“The Freud of Football” - Washington Post
“The Football Shrink” - South Florida Sun Sentinel, Arizona Republic
“One of the Major Psychologists in Sports” - Fox Sports
Dr. John F. Murray a licensed clinical and sport performance psychologist (aka the “Football Shrink,” the “Freud of Football” by the Washington Post and the author of “The Mental Performance Index: Ranking the Best Teams in Super Bowl History”) correctly forecast that the Philadelphia Eagles, led by an unproven quarterback and coach would handle pressure better than Tom Brady and the New England Patriots and beat the official spread in Super Bowl 52. As predicted, the Eagles executed better under pressure and defeated New England 41-33.
The MPI system has now defeated the official spread in 8 of 10 attempts (80% success) made publicly before Super Bowl games. The system has also held up in research looking at over 7000 past NFL games. The book Murray wrote on the MPI in 2011 and revised in 2013 showed overwhelming evidence that mental performance is the most important factor in Super Bowl success.
The MPI measures how well a team does overall including on mental performance. Its power comes from the number of plays in a game (approximately 150) and the inclusion of mental factors in the scoring. While the MPI scores achieved in game ratings almost always predicts to game outcome, the numbers also indicate which teams are performing better, in precisely which specific areas, and regardless of which team won in the past. This gives coaches great insight before their upcoming games as they are able to more clearly see not only how their own team is performing, but to anticipate the fine differences, strengths and weaknesses. In the past few years, we have expanded this football analysis to the area of prediction with extensive statistical historical analysis.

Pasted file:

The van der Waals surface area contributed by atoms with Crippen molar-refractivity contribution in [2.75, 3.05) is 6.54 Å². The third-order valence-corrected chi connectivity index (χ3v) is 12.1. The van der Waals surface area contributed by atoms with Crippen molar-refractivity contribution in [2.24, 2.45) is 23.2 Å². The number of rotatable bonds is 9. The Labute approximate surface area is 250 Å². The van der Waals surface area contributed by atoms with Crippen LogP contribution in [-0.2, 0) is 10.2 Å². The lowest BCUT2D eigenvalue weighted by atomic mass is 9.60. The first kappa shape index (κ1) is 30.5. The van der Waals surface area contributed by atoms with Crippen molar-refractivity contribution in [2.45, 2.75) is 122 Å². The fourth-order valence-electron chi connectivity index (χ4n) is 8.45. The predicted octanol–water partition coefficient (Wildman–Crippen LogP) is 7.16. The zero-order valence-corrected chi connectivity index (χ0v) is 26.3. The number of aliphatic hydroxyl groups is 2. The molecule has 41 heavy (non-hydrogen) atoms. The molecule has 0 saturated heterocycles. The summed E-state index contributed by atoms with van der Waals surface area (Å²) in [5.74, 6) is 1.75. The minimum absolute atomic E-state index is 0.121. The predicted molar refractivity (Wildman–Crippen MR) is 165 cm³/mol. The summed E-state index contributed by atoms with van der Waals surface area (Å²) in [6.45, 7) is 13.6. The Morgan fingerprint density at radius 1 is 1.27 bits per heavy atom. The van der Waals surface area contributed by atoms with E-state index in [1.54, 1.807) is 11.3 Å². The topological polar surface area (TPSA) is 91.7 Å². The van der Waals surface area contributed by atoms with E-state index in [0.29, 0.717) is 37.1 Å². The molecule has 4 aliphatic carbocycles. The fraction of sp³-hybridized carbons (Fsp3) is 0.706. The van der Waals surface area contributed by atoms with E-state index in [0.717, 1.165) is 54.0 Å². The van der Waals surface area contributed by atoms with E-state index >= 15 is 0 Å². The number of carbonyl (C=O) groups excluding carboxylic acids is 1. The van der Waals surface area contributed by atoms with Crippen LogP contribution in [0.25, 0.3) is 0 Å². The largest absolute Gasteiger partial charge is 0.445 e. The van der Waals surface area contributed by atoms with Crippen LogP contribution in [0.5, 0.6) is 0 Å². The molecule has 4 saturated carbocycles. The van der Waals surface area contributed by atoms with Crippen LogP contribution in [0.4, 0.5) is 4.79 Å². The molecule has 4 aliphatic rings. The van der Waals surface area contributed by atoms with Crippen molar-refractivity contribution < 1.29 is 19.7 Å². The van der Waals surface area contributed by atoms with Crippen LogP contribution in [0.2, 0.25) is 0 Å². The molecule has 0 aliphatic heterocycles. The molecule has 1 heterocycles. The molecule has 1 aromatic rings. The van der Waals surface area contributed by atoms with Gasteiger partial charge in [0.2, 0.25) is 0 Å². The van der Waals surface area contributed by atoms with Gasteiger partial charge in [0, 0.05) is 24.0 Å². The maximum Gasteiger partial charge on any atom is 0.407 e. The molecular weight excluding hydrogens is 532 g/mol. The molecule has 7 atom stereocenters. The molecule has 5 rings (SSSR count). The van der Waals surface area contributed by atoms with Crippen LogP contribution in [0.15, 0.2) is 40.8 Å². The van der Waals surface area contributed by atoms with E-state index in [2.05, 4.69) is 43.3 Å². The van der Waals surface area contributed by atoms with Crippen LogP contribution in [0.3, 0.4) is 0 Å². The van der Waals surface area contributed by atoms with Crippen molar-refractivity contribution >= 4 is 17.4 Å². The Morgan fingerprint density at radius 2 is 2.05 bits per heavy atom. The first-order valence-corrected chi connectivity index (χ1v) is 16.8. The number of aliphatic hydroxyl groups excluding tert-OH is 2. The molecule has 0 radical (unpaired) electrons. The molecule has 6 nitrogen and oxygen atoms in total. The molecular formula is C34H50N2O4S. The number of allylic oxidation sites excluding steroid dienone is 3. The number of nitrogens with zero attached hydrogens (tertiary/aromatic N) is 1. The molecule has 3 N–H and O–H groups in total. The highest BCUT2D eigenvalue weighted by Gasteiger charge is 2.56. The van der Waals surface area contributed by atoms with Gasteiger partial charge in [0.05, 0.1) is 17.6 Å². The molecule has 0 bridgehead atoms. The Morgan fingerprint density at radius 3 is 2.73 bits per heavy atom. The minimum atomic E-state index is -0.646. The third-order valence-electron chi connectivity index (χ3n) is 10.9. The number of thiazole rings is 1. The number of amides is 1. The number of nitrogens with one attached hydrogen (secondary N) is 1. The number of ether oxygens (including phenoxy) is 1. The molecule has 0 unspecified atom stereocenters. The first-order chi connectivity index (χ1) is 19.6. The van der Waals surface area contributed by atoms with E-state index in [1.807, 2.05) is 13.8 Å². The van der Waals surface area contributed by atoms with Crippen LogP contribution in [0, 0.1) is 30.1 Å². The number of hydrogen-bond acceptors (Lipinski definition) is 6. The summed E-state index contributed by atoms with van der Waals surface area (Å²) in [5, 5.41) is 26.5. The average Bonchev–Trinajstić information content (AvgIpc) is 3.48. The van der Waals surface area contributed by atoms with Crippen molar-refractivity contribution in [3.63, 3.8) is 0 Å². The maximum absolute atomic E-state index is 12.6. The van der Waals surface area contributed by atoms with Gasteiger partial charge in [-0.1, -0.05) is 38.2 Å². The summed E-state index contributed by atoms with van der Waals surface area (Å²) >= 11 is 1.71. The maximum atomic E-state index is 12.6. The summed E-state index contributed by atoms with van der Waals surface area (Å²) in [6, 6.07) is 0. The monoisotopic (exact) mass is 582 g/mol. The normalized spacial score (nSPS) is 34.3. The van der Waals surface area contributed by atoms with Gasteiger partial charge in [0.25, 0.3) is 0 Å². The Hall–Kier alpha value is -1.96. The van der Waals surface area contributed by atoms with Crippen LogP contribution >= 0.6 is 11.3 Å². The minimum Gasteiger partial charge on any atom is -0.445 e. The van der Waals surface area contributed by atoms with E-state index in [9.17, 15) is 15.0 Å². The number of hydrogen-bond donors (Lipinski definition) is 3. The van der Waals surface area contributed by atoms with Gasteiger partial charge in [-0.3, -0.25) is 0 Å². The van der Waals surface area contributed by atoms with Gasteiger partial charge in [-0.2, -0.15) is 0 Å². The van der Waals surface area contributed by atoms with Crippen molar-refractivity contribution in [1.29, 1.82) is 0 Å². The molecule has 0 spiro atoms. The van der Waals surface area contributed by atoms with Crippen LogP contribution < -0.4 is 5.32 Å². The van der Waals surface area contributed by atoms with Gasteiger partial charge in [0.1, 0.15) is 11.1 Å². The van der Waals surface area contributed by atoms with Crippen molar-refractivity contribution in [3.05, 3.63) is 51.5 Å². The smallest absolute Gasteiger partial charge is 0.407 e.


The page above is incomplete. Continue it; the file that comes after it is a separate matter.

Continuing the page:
Sports psychology is a great source of inspiration and I love helping people improve, whether in mental skills training to enhance performance or in a clinical situation calling for psychotherapy, stress management or better life adjustment. In dealing with performance situations, the goal is usually to compete better and win more in business or sports. As far as sports, I was lucky to grow up in South Florida in the early 70s with lots of great weather and many sports. My dream at age 10 was to bat 4th for the Yankees and quarterback the Miami Dolphins to a Super Bowl win. In some ways, these sports dreams have become reality as I’ve coached and played tennis worldwide, worked with many pro athletes and teams as a sports performance psychologist, helped NFL quarterbacks overcome slumps, coached tennis at major tournaments like the Australian Open and Wimbledon, trained athletes at the 2008 Summer Olympics in Beijing and UFC 100 in Las Vegas, and developed a unique system for rating mental performance in football. I’m absolutely convinced that solid mental training and mental toughness is a huge key to success, and an often overlooked advantage.
The secret to the success is the set of proprietary tools developed through years of research and game simulations.